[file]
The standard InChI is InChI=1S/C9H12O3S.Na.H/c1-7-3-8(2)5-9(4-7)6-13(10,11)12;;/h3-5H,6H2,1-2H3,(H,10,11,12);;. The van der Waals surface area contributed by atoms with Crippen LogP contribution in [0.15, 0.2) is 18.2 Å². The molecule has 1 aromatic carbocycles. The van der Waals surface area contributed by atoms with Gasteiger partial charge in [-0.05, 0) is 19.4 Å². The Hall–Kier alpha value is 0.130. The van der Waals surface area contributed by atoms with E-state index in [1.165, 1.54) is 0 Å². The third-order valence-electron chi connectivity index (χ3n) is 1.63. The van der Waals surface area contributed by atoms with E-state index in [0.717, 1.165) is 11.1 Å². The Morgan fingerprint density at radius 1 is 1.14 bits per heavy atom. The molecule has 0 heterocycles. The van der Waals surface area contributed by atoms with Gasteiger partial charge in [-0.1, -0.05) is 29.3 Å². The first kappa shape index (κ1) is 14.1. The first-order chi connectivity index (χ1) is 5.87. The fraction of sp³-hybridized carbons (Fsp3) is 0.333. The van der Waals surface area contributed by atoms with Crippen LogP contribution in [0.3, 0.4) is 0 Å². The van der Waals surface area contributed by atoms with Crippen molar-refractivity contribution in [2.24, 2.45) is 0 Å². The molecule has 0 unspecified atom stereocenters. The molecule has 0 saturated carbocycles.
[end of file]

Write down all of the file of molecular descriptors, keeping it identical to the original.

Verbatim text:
The standard InChI is InChI=1S/C9H12O3S.Na.H/c1-7-3-8(2)5-9(4-7)6-13(10,11)12;;/h3-5H,6H2,1-2H3,(H,10,11,12);;. The van der Waals surface area contributed by atoms with Crippen LogP contribution in [0.15, 0.2) is 18.2 Å². The molecule has 1 aromatic carbocycles. The van der Waals surface area contributed by atoms with Gasteiger partial charge in [-0.05, 0) is 19.4 Å². The Hall–Kier alpha value is 0.130. The van der Waals surface area contributed by atoms with E-state index in [1.165, 1.54) is 0 Å². The third-order valence-electron chi connectivity index (χ3n) is 1.63. The van der Waals surface area contributed by atoms with E-state index in [0.717, 1.165) is 11.1 Å². The Morgan fingerprint density at radius 1 is 1.14 bits per heavy atom. The molecule has 0 heterocycles. The van der Waals surface area contributed by atoms with Gasteiger partial charge in [-0.1, -0.05) is 29.3 Å². The first kappa shape index (κ1) is 14.1. The first-order chi connectivity index (χ1) is 5.87. The fraction of sp³-hybridized carbons (Fsp3) is 0.333. The van der Waals surface area contributed by atoms with Crippen LogP contribution in [0.3, 0.4) is 0 Å². The van der Waals surface area contributed by atoms with Crippen molar-refractivity contribution in [2.24, 2.45) is 0 Å². The molecule has 0 unspecified atom stereocenters. The molecule has 0 saturated carbocycles.